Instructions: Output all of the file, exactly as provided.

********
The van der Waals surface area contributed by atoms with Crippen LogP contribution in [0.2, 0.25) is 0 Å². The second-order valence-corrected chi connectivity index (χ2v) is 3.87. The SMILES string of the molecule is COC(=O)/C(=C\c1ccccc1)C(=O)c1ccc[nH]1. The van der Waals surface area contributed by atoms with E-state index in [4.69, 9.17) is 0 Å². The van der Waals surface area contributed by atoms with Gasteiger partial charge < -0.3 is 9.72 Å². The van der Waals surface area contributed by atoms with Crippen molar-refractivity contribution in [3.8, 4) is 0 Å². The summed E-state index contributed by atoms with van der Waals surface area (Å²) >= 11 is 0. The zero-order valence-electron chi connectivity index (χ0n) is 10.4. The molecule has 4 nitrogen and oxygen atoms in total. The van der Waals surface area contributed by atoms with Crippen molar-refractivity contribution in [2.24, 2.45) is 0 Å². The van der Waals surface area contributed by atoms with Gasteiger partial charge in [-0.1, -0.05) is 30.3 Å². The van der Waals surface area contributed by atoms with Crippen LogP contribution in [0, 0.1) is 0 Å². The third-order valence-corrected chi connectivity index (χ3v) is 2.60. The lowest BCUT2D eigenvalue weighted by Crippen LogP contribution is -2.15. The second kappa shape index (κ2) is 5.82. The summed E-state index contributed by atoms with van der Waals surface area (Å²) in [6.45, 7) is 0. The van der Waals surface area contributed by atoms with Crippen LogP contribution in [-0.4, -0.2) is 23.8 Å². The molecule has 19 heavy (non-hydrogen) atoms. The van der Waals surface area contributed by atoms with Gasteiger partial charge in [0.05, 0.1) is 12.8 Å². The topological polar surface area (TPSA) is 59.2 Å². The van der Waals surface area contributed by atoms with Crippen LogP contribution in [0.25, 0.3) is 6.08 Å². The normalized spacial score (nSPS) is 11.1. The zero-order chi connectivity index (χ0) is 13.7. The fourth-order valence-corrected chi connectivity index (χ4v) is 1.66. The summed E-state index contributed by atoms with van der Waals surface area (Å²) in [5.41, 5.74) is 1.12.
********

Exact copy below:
The van der Waals surface area contributed by atoms with Crippen LogP contribution in [0.2, 0.25) is 0 Å². The second-order valence-corrected chi connectivity index (χ2v) is 3.87. The SMILES string of the molecule is COC(=O)/C(=C\c1ccccc1)C(=O)c1ccc[nH]1. The van der Waals surface area contributed by atoms with E-state index in [4.69, 9.17) is 0 Å². The van der Waals surface area contributed by atoms with Gasteiger partial charge < -0.3 is 9.72 Å². The van der Waals surface area contributed by atoms with Crippen molar-refractivity contribution in [3.8, 4) is 0 Å². The summed E-state index contributed by atoms with van der Waals surface area (Å²) >= 11 is 0. The zero-order valence-electron chi connectivity index (χ0n) is 10.4. The molecule has 4 nitrogen and oxygen atoms in total. The van der Waals surface area contributed by atoms with Crippen molar-refractivity contribution in [2.24, 2.45) is 0 Å². The van der Waals surface area contributed by atoms with Gasteiger partial charge in [-0.1, -0.05) is 30.3 Å². The van der Waals surface area contributed by atoms with Crippen LogP contribution in [0, 0.1) is 0 Å². The third-order valence-corrected chi connectivity index (χ3v) is 2.60. The lowest BCUT2D eigenvalue weighted by Crippen LogP contribution is -2.15. The second kappa shape index (κ2) is 5.82. The summed E-state index contributed by atoms with van der Waals surface area (Å²) in [6.45, 7) is 0. The van der Waals surface area contributed by atoms with Crippen LogP contribution in [-0.4, -0.2) is 23.8 Å². The molecule has 19 heavy (non-hydrogen) atoms. The van der Waals surface area contributed by atoms with Gasteiger partial charge in [0.05, 0.1) is 12.8 Å². The topological polar surface area (TPSA) is 59.2 Å². The van der Waals surface area contributed by atoms with Crippen LogP contribution in [0.25, 0.3) is 6.08 Å². The normalized spacial score (nSPS) is 11.1. The zero-order chi connectivity index (χ0) is 13.7. The fourth-order valence-corrected chi connectivity index (χ4v) is 1.66. The summed E-state index contributed by atoms with van der Waals surface area (Å²) in [5.41, 5.74) is 1.12.